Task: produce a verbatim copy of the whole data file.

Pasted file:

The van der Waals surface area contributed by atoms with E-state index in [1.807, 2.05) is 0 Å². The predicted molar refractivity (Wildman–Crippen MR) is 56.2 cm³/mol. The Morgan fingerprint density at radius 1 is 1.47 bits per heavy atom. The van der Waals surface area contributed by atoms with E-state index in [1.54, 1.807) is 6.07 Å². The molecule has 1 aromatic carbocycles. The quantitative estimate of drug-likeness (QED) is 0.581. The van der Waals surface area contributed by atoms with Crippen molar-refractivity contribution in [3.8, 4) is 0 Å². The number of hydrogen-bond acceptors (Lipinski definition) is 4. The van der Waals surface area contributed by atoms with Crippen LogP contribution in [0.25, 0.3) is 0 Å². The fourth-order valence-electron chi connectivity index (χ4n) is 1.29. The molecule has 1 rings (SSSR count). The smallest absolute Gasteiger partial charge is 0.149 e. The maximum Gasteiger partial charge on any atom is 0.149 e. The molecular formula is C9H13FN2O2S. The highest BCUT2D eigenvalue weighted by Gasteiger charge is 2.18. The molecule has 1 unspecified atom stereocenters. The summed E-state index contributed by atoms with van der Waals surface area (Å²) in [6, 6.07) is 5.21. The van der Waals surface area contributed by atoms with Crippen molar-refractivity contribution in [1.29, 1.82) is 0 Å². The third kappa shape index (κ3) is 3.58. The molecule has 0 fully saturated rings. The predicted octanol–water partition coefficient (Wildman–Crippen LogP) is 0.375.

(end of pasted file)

The van der Waals surface area contributed by atoms with E-state index in [1.807, 2.05) is 0 Å². The predicted molar refractivity (Wildman–Crippen MR) is 56.2 cm³/mol. The Morgan fingerprint density at radius 1 is 1.47 bits per heavy atom. The van der Waals surface area contributed by atoms with E-state index in [1.54, 1.807) is 6.07 Å². The molecule has 1 aromatic carbocycles. The quantitative estimate of drug-likeness (QED) is 0.581. The van der Waals surface area contributed by atoms with Crippen molar-refractivity contribution in [3.8, 4) is 0 Å². The number of hydrogen-bond acceptors (Lipinski definition) is 4. The van der Waals surface area contributed by atoms with Crippen LogP contribution in [0.25, 0.3) is 0 Å². The fourth-order valence-electron chi connectivity index (χ4n) is 1.29. The molecule has 1 rings (SSSR count). The smallest absolute Gasteiger partial charge is 0.149 e. The maximum Gasteiger partial charge on any atom is 0.149 e. The molecular formula is C9H13FN2O2S. The highest BCUT2D eigenvalue weighted by Gasteiger charge is 2.18. The molecule has 1 unspecified atom stereocenters. The summed E-state index contributed by atoms with van der Waals surface area (Å²) in [6, 6.07) is 5.21. The van der Waals surface area contributed by atoms with Crippen molar-refractivity contribution in [1.29, 1.82) is 0 Å². The third kappa shape index (κ3) is 3.58. The molecule has 0 fully saturated rings. The predicted octanol–water partition coefficient (Wildman–Crippen LogP) is 0.375.